Our public school districts face unique challenges and need clear guidance, fiscal-sponsorship, and legislative support to adequately address preventable environmental hazards in their buildings.
Regional data shows that exposure to lead in drinking water is preventable, and that testing and remediation are not cost-prohibitive.
Through our 1,000 Hours Initiative, we have provided funding and technical assistance to schools for testing and remediating lead in drinking water. Through this program we have worked with over 150 buildings across 32 public school districts and 9 non-public schools within a 7-county area of Western Pennsylvania. Below are the preliminary results from our 1,000 Hours Initiative.
The average cost of lead in drinking water testing per school building was $1,054.40. Lead in drinking water testing costs ranged between $432.00 for a 1-building private school, and $9,775.89 for a 10-building public school district. These figures included testing of all water outlets for drinking and cooking within the school building. In every school district we tested, we confirmed the presence of lead in drinking water above 5 ppb – whether it was an isolated concentration of lead in a single sink in a classroom, or in dozens of drinking water outlets spread across multiple school buildings.
The average cost of remediation for a school building with lead-contaminated drinking water was $1,499.97. Remediation costs ranged from $520.10 for a 1-building charter school to $28,161.87 for an 8-building public school district. We have also learned that, despite acquiring testing results from municipal water authorities, lead contamination in schools was most likely coming from pipes, fittings, and fixtures within the school building. Some of our remediation activities included removing lead-contaminated water service lines, replacing faucet fixtures, and installing high-flow NSF-certified filtration systems; all of which are recommended actions by the Environmental Protection Agency’s 3 T’s for Testing for Lead in Drinking Water in Schools toolkit.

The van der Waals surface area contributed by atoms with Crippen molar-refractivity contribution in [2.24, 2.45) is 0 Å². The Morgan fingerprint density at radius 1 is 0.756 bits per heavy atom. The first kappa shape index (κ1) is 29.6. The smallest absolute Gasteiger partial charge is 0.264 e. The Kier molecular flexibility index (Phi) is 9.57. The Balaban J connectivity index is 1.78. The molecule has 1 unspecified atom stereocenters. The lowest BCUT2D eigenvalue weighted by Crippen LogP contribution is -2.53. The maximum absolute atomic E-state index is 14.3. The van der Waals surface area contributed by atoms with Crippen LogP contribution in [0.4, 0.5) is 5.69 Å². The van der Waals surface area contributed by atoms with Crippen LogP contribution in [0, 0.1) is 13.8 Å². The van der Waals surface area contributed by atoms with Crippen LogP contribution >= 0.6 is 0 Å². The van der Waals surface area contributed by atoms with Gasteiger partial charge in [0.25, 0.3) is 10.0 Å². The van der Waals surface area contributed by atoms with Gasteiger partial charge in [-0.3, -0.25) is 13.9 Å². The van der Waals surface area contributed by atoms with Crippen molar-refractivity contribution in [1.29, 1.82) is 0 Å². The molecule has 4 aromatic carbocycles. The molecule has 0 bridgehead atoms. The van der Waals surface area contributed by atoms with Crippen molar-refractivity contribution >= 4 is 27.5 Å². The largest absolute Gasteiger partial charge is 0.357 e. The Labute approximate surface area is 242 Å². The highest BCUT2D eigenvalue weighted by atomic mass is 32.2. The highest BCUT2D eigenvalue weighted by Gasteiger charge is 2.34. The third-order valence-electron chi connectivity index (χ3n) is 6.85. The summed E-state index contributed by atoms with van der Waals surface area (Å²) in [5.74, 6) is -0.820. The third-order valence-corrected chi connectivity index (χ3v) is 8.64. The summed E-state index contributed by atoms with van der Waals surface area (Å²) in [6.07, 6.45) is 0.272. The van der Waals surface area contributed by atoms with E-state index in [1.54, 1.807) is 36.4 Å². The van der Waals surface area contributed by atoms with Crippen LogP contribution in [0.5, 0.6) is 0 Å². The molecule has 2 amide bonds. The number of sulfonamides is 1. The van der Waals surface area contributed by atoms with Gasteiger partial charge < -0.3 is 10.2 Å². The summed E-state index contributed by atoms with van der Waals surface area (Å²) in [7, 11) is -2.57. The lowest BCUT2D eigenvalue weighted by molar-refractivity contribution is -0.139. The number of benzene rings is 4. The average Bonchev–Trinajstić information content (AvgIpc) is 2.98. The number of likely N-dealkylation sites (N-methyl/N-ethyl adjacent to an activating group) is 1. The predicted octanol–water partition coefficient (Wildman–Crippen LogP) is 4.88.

After remediation was completed for lead in drinking water, follow-up retesting costs ranged from $328.00 to $3,845.78. Retesting was a requirement of participation in our 1,000 Hours Initiative. We relied on retest results to ensure that our partnerships with schools produced school buildings with no risk of exposure to lead in drinking water for remediated outlets. Schools must adhere to preventive maintenance schedules as an ongoing risk reduction activity.
Recommendations for policy-makers
In April 2019, Representative Boback introduced House Bill 930, An Act amending the act of March 10, 1949 known as the Public School Code of 1949 regarding required lead in drinking water testing for schools. We are in support of legislation that champions required lead testing, remediation, and public disclosure of testing results to school community members for all K-12 schools. Such legislation was also recommended by the Pennsylvania Joint State Government Advisory Committee and Task Force on Lead Exposure: “Water outlets in schools that are used for drinking and preparing food should [be] inspected and certified every three years to protect school-age children from lead exposure”. The following recommendations are based on our experience providing technical assistance, training, and fiscal support to test and remediate for lead in drinking water in over 150 school buildings. We have provided justification for our recommendations where necessary.